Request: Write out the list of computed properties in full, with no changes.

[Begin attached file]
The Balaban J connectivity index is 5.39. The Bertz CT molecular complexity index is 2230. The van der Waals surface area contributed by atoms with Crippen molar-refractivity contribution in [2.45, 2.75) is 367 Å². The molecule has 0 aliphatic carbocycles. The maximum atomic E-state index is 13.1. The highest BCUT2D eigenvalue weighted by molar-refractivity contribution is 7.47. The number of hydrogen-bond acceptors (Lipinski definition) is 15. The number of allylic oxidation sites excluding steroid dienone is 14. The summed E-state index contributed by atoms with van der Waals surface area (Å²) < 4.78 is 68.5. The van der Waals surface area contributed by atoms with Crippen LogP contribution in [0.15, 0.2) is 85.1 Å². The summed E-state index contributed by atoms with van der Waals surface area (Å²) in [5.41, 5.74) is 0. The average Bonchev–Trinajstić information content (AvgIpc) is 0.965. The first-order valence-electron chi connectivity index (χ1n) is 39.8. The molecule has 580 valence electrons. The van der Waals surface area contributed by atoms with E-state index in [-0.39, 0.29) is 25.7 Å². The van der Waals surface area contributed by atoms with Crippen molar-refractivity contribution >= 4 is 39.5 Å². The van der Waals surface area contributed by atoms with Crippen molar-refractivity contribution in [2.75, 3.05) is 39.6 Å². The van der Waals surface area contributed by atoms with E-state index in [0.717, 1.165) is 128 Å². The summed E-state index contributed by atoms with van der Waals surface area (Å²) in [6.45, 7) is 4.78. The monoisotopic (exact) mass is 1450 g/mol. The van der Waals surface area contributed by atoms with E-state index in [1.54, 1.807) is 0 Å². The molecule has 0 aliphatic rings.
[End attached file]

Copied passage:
The Balaban J connectivity index is 5.39. The Bertz CT molecular complexity index is 2230. The van der Waals surface area contributed by atoms with Crippen molar-refractivity contribution in [2.45, 2.75) is 367 Å². The molecule has 0 aliphatic carbocycles. The maximum atomic E-state index is 13.1. The highest BCUT2D eigenvalue weighted by molar-refractivity contribution is 7.47. The number of hydrogen-bond acceptors (Lipinski definition) is 15. The number of allylic oxidation sites excluding steroid dienone is 14. The summed E-state index contributed by atoms with van der Waals surface area (Å²) < 4.78 is 68.5. The van der Waals surface area contributed by atoms with Crippen LogP contribution in [0.15, 0.2) is 85.1 Å². The summed E-state index contributed by atoms with van der Waals surface area (Å²) in [5.41, 5.74) is 0. The average Bonchev–Trinajstić information content (AvgIpc) is 0.965. The first-order valence-electron chi connectivity index (χ1n) is 39.8. The molecule has 580 valence electrons. The van der Waals surface area contributed by atoms with E-state index in [-0.39, 0.29) is 25.7 Å². The van der Waals surface area contributed by atoms with Crippen molar-refractivity contribution >= 4 is 39.5 Å². The van der Waals surface area contributed by atoms with Crippen molar-refractivity contribution in [2.75, 3.05) is 39.6 Å². The van der Waals surface area contributed by atoms with E-state index in [0.717, 1.165) is 128 Å². The summed E-state index contributed by atoms with van der Waals surface area (Å²) in [6.45, 7) is 4.78. The monoisotopic (exact) mass is 1450 g/mol. The van der Waals surface area contributed by atoms with E-state index in [1.54, 1.807) is 0 Å². The molecule has 0 aliphatic rings.